Saturday, June 18, 2011

On the shoulders of giants

Gove said there had been previous attempts to make science relevant, by linking it to contemporary concerns such as climate change or food scares. But he said: "What [students] need is a rooting in the basic scientific principles, Newton's laws of thermodynamics and Boyle's law
So says Michael Gove, the Education Secretary in HM Government. So then, Newton's laws of thermodynamics: anybody care to list them? Perhaps someone could give an example of these laws. Yes, you at the back, you from the BBC:
Daily weather forecasts rely on human interpretation of computer analysis of Newton's laws of thermodynamics and are very reliable over the short term.
How about the French student:
John Theophilus Desagulier is often credited as inventing the planetarium, based on some plans that he had written. However, it was his popularization of Newton's laws of thermodynamics that truly advanced science.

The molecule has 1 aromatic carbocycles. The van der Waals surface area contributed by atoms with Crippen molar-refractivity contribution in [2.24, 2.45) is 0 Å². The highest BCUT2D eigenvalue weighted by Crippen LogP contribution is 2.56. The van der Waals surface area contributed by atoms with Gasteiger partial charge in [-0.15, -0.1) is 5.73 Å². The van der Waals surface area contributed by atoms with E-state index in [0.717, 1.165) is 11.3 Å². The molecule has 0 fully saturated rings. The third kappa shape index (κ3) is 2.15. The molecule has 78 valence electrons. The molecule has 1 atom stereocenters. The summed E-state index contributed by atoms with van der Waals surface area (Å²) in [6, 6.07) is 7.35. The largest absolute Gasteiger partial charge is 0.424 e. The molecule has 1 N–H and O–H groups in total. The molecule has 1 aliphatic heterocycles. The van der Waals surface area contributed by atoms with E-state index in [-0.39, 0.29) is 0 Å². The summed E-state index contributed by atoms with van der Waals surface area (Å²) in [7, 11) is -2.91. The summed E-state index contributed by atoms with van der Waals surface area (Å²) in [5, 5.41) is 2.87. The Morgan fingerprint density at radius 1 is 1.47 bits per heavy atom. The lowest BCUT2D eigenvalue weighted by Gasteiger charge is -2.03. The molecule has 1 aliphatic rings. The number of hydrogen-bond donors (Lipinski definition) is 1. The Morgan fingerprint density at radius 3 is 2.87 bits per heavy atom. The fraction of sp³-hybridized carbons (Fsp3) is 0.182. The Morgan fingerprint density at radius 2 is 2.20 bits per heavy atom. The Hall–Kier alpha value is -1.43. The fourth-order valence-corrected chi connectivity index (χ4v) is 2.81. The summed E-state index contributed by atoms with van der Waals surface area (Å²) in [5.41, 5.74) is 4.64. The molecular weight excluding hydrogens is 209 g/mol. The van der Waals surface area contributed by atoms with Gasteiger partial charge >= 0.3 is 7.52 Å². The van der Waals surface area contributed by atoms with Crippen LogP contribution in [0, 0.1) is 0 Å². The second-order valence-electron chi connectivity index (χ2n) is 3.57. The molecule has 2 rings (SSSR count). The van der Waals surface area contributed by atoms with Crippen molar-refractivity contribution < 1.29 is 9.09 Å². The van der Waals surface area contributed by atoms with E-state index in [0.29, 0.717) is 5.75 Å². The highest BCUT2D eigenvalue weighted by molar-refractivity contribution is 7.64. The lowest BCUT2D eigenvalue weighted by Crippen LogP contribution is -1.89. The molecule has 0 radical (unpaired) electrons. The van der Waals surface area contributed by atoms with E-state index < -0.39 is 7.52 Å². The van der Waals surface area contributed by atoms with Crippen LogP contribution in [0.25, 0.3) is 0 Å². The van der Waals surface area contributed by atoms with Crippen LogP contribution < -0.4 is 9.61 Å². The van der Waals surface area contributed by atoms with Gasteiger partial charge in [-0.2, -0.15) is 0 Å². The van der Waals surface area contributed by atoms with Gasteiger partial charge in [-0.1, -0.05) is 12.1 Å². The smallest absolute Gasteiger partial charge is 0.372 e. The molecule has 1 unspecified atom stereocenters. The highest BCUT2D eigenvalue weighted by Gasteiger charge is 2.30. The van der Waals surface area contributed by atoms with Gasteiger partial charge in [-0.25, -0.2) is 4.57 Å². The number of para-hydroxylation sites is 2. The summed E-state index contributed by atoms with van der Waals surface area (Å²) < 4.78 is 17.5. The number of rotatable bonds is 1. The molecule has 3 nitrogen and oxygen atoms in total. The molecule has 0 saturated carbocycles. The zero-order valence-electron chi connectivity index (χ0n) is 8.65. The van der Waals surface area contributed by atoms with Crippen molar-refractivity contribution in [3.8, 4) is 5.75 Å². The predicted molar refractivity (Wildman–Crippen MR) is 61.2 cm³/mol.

That would be Desaguliers with an S; anybody else? Stevenson?
From these early inquiries, Newton was able to develop the laws of thermodynamics in the late seventeenth century
No, no, no; you are all wrong. Newton made a law of cooling - "the rate of heat loss of a body is proportional to the difference in temperatures between the body and its surroundings" - but the Laws of Thermodynamics are the work of later scientists. Newton's laws are about Mechanics. Had you known that, you would have been able to point and laugh at Michael Gove. So you have missed a valuable opportunity. Let that be a lesson to you all.

1 comment:

Dave said...

Enough with your fancy book-learning. Everyone knows that the Laws of Thermodynamics are the work of Michael Flanders and Donald Swann.